Weeks ago, a strange series of packages began appearing in American mailboxes from coast to coast.
These were small envelopes, postmarked as having arrived from mainland China, and they were not expected packages. They arrived labeled mostly as “jewelry”, enticing the users to open them up and peek inside, perhaps under the impression that a windfall of some sort had arrived.
But when opened, it was revealed that these packages actually contained unlabeled agricultural seeds, prompting the Department of Agriculture to issue a stern warning against planting them or throwing them in the trash. There was a fear that they could be part of an ecological terror plot meant to introduce invasive, non-native species to the US.
This bizarre series of events has now prompted Amazon to take drastic action as well.
Amazon is reportedly barring the sale of foreign plants to the US, following reports that people across the country this summer have been receiving suspicious, unsolicited packages of seeds, many of which are postmarked from China.
Amazon’s new policy went into effect on Thursday, according to an email viewed by The Wall Street Journal, which first wrote about the ban Saturday. Amazon didn’t immediately respond to a request for confirmation, but the Journal also noted that the company has updated its seller rules to reflect the change. The email Amazon reportedly sent to foreign seed sellers said the change is part of the company’s “ongoing efforts to protect our customers and enhance the customer experience,” the Journal said.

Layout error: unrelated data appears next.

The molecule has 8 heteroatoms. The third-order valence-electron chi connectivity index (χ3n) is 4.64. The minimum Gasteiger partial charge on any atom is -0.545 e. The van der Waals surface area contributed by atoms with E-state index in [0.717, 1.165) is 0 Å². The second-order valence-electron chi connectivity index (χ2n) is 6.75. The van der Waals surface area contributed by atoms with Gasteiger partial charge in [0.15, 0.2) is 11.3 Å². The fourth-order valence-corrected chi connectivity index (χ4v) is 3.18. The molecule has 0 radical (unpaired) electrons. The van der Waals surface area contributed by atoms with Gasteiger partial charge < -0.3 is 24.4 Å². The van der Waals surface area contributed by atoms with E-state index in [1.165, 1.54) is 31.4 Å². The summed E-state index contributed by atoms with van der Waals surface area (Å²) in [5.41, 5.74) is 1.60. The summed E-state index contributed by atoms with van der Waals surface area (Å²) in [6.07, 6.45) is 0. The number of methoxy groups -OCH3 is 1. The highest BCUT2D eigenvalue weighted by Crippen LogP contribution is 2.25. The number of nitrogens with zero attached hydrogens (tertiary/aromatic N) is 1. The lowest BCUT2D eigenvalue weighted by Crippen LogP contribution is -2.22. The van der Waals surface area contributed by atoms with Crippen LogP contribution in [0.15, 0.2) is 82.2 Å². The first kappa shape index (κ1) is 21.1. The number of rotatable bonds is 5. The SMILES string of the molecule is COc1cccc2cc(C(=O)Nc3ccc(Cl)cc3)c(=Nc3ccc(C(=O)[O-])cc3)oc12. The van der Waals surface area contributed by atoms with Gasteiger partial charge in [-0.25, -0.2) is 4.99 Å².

The latest operating theory on the original China mystery seeds is that the packages were part of a strange “brushing scam” that somehow allows overseas sellers to boost their online seller ratings by reviewing these shipments of “jewelry” as 5-star transactions.
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